Kate Warren, executive director of Art 120, is thrilled about this year’s Chattanooga Mini Maker Faire. A participant of the inaugural 2014 Chattanooga Mini Maker Faire, Kate is looking forward to returning to the Faire again this year to show off Art 120’s Art Bike Rodeo!
We caught up with her at Art 120’s Urban Art Bike Class. The art bike program, a concept carried over from Kate’s hometown of Houston, Texas, has had tremendous success in the community and in the lives of underprivileged children.
This year, in collaboration with the Glass House Collective, Kate was able to call in the help of renowned art bike artist Natali Leduc to lead the workshop. Over the past fifteen years, Natali’s bikes have ranged from a two story mobile Rube Goldberg you ride inside to a bicycle-inflated pyramid, to the Churnatron 1400.
During this workshop, which took place from July 5 through July 14, teachers, with the assistance of Leduc, showed students how to design, assemble and embellish their own art bicycles. Warren said students in the workshop learn about the art of form, design, fabrication, engineering and problem solving – all skills they can apply to other aspects of their lives.
This year, students ranging from 11 to 13 years old created three different bicycles – a Skull Bike, a Lady Bug Bike, and a Swing Bike. After a week and a half of creating, fixing, and assembling their bikes, the students were able to ride their creations through Coolidge Park at a celebratory reception on Saturday, July 15.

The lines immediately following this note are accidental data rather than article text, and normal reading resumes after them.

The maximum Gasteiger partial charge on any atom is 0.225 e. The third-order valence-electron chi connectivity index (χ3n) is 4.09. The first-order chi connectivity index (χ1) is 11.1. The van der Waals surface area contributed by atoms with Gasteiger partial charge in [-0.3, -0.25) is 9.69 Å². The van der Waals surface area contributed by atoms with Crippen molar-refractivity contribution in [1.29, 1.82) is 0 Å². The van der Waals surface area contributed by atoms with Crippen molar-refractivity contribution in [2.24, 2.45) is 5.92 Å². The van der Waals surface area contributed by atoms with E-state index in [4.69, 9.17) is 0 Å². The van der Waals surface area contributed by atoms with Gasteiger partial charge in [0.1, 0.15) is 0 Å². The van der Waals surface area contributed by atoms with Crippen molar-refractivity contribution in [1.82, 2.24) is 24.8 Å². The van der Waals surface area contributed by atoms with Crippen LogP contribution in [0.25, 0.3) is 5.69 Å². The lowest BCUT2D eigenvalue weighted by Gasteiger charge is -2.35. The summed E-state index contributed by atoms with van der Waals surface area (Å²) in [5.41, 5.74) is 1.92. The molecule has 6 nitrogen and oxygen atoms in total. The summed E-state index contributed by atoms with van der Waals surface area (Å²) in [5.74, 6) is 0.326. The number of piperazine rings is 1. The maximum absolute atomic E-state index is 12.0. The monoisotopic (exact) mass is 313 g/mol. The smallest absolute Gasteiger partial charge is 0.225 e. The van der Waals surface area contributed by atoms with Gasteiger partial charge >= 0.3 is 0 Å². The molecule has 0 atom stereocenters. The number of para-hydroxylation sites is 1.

These newest art bike creations will be featured at this year’s Mini Maker Faire. Natali Leduc and Art 120’s Urban Art Bike Team will be on hand to discuss the bikes and the process of creating them. Attendees are invited to take one for a spin and talk to the Art 120 team about their mobile creations!
Much like Mini Maker Faire, the Urban Art Bike Class at Art 120 is a way for children to use their imagination to invent something they wouldn’t normally think was possible. “By teaching these students the basic skills of how to fix and build a bicycle, they gain the confidence to believe in themselves and their abilities as creators and artists,” said Leduc.
Art 120 creates an interactive way to raise awareness and boost the creative community in Chattanooga. Art 120 offers programs for underprivileged youth and thrives on the mentality of, ‘what inspires the youth.’
Since the devastating fire at Art 120 on Thanksgiving Day, the opportunity to give kids the chance to design, create, and weld has been hindered. Kate and the rest of the Art 120 team are hoping to transform their current enclosed trailer into a mobile welding classroom. This will eliminate location as a barrier to local kids and help Art 120 grow the program year round. Help today at: Donate.
Be a part of this year’s Chattanooga Mini Maker Faire on September 9th. Apply to be a Maker today! Applications are due before July 31.